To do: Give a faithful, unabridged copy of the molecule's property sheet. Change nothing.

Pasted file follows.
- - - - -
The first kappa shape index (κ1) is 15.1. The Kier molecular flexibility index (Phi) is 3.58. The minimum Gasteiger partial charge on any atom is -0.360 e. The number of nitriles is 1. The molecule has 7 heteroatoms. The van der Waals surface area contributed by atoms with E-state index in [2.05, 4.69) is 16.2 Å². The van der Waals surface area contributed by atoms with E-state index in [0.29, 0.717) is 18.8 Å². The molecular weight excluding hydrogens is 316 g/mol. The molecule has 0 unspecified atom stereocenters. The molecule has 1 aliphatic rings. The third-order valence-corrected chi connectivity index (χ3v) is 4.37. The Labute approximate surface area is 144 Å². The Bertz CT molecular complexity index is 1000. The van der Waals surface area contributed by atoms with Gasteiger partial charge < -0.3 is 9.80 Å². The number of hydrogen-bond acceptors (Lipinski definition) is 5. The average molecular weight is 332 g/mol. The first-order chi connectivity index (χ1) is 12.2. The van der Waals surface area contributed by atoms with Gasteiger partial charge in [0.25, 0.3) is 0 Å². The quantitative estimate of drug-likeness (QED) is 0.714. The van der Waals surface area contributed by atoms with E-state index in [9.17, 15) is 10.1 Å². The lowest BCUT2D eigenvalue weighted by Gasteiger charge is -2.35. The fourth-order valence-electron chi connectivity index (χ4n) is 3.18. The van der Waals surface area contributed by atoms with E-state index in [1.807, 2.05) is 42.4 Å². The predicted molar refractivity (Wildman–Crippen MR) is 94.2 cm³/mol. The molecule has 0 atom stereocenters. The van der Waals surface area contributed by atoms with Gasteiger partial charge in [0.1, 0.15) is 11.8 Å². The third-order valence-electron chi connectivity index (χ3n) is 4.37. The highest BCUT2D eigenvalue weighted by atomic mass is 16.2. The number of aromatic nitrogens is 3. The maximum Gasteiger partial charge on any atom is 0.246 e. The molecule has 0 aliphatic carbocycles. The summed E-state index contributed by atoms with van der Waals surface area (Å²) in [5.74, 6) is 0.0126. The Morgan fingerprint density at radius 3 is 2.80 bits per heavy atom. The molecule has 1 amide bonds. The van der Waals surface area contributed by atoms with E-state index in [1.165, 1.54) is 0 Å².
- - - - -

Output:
The first kappa shape index (κ1) is 15.1. The Kier molecular flexibility index (Phi) is 3.58. The minimum Gasteiger partial charge on any atom is -0.360 e. The number of nitriles is 1. The molecule has 7 heteroatoms. The van der Waals surface area contributed by atoms with E-state index in [2.05, 4.69) is 16.2 Å². The van der Waals surface area contributed by atoms with E-state index in [0.29, 0.717) is 18.8 Å². The molecular weight excluding hydrogens is 316 g/mol. The molecule has 0 unspecified atom stereocenters. The molecule has 1 aliphatic rings. The third-order valence-corrected chi connectivity index (χ3v) is 4.37. The Labute approximate surface area is 144 Å². The Bertz CT molecular complexity index is 1000. The van der Waals surface area contributed by atoms with Gasteiger partial charge < -0.3 is 9.80 Å². The number of hydrogen-bond acceptors (Lipinski definition) is 5. The average molecular weight is 332 g/mol. The first-order chi connectivity index (χ1) is 12.2. The van der Waals surface area contributed by atoms with Gasteiger partial charge in [0.25, 0.3) is 0 Å². The quantitative estimate of drug-likeness (QED) is 0.714. The van der Waals surface area contributed by atoms with E-state index in [9.17, 15) is 10.1 Å². The lowest BCUT2D eigenvalue weighted by Gasteiger charge is -2.35. The fourth-order valence-electron chi connectivity index (χ4n) is 3.18. The van der Waals surface area contributed by atoms with E-state index in [1.807, 2.05) is 42.4 Å². The predicted molar refractivity (Wildman–Crippen MR) is 94.2 cm³/mol. The molecule has 0 atom stereocenters. The van der Waals surface area contributed by atoms with Gasteiger partial charge in [0.1, 0.15) is 11.8 Å². The third-order valence-electron chi connectivity index (χ3n) is 4.37. The highest BCUT2D eigenvalue weighted by atomic mass is 16.2. The number of aromatic nitrogens is 3. The maximum Gasteiger partial charge on any atom is 0.246 e. The molecule has 0 aliphatic carbocycles. The summed E-state index contributed by atoms with van der Waals surface area (Å²) in [5.74, 6) is 0.0126. The Morgan fingerprint density at radius 3 is 2.80 bits per heavy atom. The molecule has 1 amide bonds. The van der Waals surface area contributed by atoms with E-state index in [1.165, 1.54) is 0 Å².